As our little boat puttered towards the iceberg he said, “It’s like it’s been carved.”
“A little bigger than any human carving,” I said. I tried to sound bored, as if I had seen it out fishing every day.
“By giants, then. Or aliens, or something. But you know what I mean. Look at the way the ice is curved. How even it is.”
“Wind does that,” I improvised. “There’s nothing to block the wind, so it strikes the ice perfectly evenly, creating that carved effect.”
“Reminds me of this art deco radio cabinet I inherited. Same kind of curves, that sort of row of columns on this side.”
“I always think of buttresses,” I said. “To hold up the sky.” Especially when seen from the other side.
“That symmetrical gap in the middle, though? Makes it look like some sort of gateway.”
“A portal between worlds,” I said.
“Right! Yes, exactly!” His head tilted as he considered. “Can you get us closer? I’d like to climb on if I can.”
He unslung the camera from around his neck, and laid it carefully on the bench beside me. “Just point and it will do the rest. I want a shot of me as if I’ve just come through ‘the Gate’.”
I laughed at that, quite genuinely. “Leave your jacket, then. Make it look like you’ve crossed through the Gate without realizing. Unprepared for the cold on this side.”
“Subtle,” he said. He shrugged out of his jacket, dumping it on the bench next to the camera. Then he stood, steadying himself leaning over the gunwale, like a racer poised before the starter’s pistol. As soon as our little boat bumped up against the ice, he was off and running. It was getting dark and he knew he had to hurry if he wanted the shot.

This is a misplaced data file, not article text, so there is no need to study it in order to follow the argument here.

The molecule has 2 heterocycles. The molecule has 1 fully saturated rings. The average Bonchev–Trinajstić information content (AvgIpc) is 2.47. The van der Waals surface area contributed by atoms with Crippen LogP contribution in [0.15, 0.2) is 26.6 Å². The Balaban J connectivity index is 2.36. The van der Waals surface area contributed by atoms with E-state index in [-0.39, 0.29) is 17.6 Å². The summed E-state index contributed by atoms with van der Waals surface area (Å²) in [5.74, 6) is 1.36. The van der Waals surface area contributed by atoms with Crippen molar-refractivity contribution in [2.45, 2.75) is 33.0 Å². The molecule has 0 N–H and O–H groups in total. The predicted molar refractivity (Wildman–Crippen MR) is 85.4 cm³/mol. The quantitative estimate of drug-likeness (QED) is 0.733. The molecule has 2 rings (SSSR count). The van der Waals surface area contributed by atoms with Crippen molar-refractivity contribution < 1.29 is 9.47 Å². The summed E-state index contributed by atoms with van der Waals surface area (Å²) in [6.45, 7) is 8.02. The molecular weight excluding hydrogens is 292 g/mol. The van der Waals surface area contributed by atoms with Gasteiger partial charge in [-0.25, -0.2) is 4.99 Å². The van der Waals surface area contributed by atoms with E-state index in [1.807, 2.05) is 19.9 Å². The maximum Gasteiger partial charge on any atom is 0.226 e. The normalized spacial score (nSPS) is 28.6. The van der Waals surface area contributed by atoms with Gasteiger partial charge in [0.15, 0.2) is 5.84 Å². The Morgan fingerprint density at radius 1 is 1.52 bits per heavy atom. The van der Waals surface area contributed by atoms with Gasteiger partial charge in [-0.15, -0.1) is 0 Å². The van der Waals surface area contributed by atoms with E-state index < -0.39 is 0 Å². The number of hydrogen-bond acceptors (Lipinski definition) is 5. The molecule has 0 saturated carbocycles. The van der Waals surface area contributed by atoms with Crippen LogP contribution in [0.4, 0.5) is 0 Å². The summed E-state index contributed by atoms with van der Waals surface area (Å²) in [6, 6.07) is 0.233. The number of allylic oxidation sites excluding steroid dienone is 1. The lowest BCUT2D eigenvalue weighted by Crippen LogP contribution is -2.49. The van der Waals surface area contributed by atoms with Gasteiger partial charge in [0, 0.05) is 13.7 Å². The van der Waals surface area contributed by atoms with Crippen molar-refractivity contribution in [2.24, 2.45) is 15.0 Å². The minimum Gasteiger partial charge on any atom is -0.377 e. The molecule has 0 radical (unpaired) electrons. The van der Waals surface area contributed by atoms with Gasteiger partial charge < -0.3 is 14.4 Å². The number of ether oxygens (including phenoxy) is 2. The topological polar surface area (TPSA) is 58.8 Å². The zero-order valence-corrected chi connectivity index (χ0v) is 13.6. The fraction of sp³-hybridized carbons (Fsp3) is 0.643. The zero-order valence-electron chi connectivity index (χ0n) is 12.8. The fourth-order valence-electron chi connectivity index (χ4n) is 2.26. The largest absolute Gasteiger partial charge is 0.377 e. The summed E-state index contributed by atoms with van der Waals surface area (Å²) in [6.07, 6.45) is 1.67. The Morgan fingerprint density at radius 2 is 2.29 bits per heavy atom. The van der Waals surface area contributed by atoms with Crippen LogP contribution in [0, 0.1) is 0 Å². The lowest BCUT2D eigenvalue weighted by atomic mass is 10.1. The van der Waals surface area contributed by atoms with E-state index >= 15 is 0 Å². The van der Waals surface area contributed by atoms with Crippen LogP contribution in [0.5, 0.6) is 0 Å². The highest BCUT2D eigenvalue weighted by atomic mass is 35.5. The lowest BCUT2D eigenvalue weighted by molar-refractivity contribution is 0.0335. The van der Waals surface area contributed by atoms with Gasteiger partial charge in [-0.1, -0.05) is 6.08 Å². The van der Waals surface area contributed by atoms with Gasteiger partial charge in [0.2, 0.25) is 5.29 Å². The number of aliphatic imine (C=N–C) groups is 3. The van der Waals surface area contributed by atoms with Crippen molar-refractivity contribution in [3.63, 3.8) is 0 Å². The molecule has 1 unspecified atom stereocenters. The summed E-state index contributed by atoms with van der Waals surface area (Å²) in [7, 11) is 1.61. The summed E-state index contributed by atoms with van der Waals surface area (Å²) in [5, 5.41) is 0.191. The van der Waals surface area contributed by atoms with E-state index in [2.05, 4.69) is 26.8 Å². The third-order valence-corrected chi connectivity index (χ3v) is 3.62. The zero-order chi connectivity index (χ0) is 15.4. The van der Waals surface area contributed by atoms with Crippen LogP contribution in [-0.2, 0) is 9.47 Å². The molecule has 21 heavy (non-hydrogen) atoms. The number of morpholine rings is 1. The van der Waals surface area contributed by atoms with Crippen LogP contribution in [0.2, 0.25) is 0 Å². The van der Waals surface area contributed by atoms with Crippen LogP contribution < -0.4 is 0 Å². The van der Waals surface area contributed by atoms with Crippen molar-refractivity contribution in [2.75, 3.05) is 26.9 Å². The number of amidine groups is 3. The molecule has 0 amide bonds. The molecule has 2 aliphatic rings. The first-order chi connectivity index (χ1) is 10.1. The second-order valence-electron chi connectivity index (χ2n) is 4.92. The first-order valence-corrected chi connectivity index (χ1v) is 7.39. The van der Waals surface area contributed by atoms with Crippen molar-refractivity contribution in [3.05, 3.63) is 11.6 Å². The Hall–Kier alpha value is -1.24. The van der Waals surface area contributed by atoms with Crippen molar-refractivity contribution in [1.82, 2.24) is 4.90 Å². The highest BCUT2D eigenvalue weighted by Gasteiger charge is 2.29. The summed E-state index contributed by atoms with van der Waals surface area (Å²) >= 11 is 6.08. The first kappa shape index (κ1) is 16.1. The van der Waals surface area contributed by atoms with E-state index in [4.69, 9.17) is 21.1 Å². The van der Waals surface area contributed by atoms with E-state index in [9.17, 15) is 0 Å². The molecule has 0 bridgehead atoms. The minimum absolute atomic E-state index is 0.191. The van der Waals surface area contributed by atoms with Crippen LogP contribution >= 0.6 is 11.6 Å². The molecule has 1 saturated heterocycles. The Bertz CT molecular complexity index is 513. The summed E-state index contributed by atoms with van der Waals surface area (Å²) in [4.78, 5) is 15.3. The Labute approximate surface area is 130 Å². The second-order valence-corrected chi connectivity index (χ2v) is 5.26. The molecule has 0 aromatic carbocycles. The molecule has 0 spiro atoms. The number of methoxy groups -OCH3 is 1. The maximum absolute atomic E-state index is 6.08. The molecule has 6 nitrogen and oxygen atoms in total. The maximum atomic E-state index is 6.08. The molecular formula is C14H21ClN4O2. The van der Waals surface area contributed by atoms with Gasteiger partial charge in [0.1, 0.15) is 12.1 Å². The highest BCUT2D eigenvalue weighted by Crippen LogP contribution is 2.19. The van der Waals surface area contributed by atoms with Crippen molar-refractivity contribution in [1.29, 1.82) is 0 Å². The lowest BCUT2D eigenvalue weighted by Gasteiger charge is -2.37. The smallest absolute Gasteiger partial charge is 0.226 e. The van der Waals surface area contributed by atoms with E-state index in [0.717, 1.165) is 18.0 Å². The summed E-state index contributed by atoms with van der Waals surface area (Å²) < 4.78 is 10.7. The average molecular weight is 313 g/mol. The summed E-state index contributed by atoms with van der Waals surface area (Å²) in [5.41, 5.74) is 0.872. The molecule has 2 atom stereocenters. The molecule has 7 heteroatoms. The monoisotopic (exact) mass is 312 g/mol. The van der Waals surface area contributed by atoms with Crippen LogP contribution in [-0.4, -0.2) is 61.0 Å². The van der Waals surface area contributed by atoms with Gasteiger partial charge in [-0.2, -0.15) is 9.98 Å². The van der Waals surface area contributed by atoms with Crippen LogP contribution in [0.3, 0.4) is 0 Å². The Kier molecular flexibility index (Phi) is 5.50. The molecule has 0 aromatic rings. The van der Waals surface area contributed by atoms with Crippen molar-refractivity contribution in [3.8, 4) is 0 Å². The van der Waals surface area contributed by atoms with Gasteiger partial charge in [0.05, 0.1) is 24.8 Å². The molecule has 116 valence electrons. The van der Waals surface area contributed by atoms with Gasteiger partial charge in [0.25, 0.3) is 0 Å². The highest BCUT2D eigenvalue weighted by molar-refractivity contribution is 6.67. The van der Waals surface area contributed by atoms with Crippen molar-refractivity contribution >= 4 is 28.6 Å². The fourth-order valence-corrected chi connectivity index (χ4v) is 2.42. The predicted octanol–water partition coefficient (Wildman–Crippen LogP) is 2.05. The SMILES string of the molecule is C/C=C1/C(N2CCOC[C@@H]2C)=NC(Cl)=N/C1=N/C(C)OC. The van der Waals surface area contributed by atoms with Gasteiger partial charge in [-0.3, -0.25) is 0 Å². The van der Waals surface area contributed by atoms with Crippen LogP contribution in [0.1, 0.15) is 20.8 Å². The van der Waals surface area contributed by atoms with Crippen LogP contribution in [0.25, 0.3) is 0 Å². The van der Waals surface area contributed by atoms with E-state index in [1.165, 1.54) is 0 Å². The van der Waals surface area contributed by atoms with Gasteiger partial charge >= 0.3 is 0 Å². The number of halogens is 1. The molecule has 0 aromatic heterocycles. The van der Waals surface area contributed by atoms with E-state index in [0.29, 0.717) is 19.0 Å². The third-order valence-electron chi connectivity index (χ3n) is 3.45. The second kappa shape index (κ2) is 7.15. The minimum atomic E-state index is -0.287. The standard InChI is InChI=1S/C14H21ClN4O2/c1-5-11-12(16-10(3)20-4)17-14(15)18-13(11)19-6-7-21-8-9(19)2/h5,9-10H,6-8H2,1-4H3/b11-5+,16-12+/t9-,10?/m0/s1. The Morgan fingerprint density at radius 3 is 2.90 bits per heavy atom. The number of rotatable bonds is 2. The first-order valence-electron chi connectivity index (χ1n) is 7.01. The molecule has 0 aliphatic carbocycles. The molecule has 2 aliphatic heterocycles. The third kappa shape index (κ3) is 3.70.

I turned the boat round and headed out along the coastline, away from the bay, and on with what I’d been planning before he’d interrupted. The jacket was the wrong size, so that went over the side immediately, but the camera and his wallet would be useful.
He must have realized as soon as he reached the gate and turned around, that I was already well past the distance required to frame the shot. His single “Hey!” was surprise, shock, disappointment—not an actual call for me to turn back. A positive sign. He might be quicker, more adaptable, than his gullibility would have suggested. Just his bad luck he’d jumped to the wrong conclusions when he’d happened upon me as I was stealing some local’s boat. A reasonable enough mistake.
There’d be no need for a jacket where he was going, but he’d freeze to death if he stayed where he was. I extended my arms toward him, and made shooing motions. He looked over his shoulder several times to see what I was motioning at, but eventually he got it, and went through. I wished him luck, quite sincerely.
“Iceberg” first appeared in The Group of Seven Reimagined: Contemporary Stories Inspired by Canadian Historic Paintings. 2019 (in print)